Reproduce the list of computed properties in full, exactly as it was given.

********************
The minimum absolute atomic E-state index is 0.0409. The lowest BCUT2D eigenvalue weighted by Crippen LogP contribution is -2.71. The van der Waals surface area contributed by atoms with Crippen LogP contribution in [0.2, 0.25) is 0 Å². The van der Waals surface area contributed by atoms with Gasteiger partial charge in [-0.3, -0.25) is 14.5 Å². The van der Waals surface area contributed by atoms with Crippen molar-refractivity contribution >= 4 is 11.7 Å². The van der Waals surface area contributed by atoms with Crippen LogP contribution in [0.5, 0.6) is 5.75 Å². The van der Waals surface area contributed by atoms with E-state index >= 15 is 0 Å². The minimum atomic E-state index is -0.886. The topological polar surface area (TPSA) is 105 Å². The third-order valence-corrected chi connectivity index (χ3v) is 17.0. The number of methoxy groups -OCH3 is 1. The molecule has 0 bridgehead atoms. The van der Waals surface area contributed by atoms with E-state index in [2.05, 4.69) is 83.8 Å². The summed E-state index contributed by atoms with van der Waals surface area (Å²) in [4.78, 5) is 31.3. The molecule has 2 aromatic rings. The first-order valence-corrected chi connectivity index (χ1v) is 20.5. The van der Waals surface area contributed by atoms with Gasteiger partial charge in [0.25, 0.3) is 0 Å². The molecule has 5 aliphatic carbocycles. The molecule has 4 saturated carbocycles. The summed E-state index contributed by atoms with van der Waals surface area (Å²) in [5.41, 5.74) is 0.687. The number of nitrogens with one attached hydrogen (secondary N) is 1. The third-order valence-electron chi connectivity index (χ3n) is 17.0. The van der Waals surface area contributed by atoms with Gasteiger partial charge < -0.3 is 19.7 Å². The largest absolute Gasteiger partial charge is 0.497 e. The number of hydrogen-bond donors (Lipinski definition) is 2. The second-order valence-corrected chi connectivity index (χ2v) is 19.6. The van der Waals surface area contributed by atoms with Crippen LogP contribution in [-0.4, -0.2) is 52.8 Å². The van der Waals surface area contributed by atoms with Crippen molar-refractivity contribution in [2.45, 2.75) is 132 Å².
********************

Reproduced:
The minimum absolute atomic E-state index is 0.0409. The lowest BCUT2D eigenvalue weighted by Crippen LogP contribution is -2.71. The van der Waals surface area contributed by atoms with Crippen LogP contribution in [0.2, 0.25) is 0 Å². The van der Waals surface area contributed by atoms with Gasteiger partial charge in [-0.3, -0.25) is 14.5 Å². The van der Waals surface area contributed by atoms with Crippen molar-refractivity contribution >= 4 is 11.7 Å². The van der Waals surface area contributed by atoms with Crippen LogP contribution in [0.5, 0.6) is 5.75 Å². The van der Waals surface area contributed by atoms with E-state index >= 15 is 0 Å². The minimum atomic E-state index is -0.886. The topological polar surface area (TPSA) is 105 Å². The third-order valence-corrected chi connectivity index (χ3v) is 17.0. The number of methoxy groups -OCH3 is 1. The molecule has 0 bridgehead atoms. The van der Waals surface area contributed by atoms with E-state index in [2.05, 4.69) is 83.8 Å². The summed E-state index contributed by atoms with van der Waals surface area (Å²) in [4.78, 5) is 31.3. The molecule has 2 aromatic rings. The first-order valence-corrected chi connectivity index (χ1v) is 20.5. The van der Waals surface area contributed by atoms with Gasteiger partial charge in [0.25, 0.3) is 0 Å². The molecule has 5 aliphatic carbocycles. The molecule has 4 saturated carbocycles. The summed E-state index contributed by atoms with van der Waals surface area (Å²) in [5.41, 5.74) is 0.687. The number of nitrogens with one attached hydrogen (secondary N) is 1. The third-order valence-electron chi connectivity index (χ3n) is 17.0. The van der Waals surface area contributed by atoms with Gasteiger partial charge < -0.3 is 19.7 Å². The largest absolute Gasteiger partial charge is 0.497 e. The number of hydrogen-bond donors (Lipinski definition) is 2. The second-order valence-corrected chi connectivity index (χ2v) is 19.6. The van der Waals surface area contributed by atoms with Crippen LogP contribution in [-0.4, -0.2) is 52.8 Å². The van der Waals surface area contributed by atoms with Crippen molar-refractivity contribution in [2.45, 2.75) is 132 Å².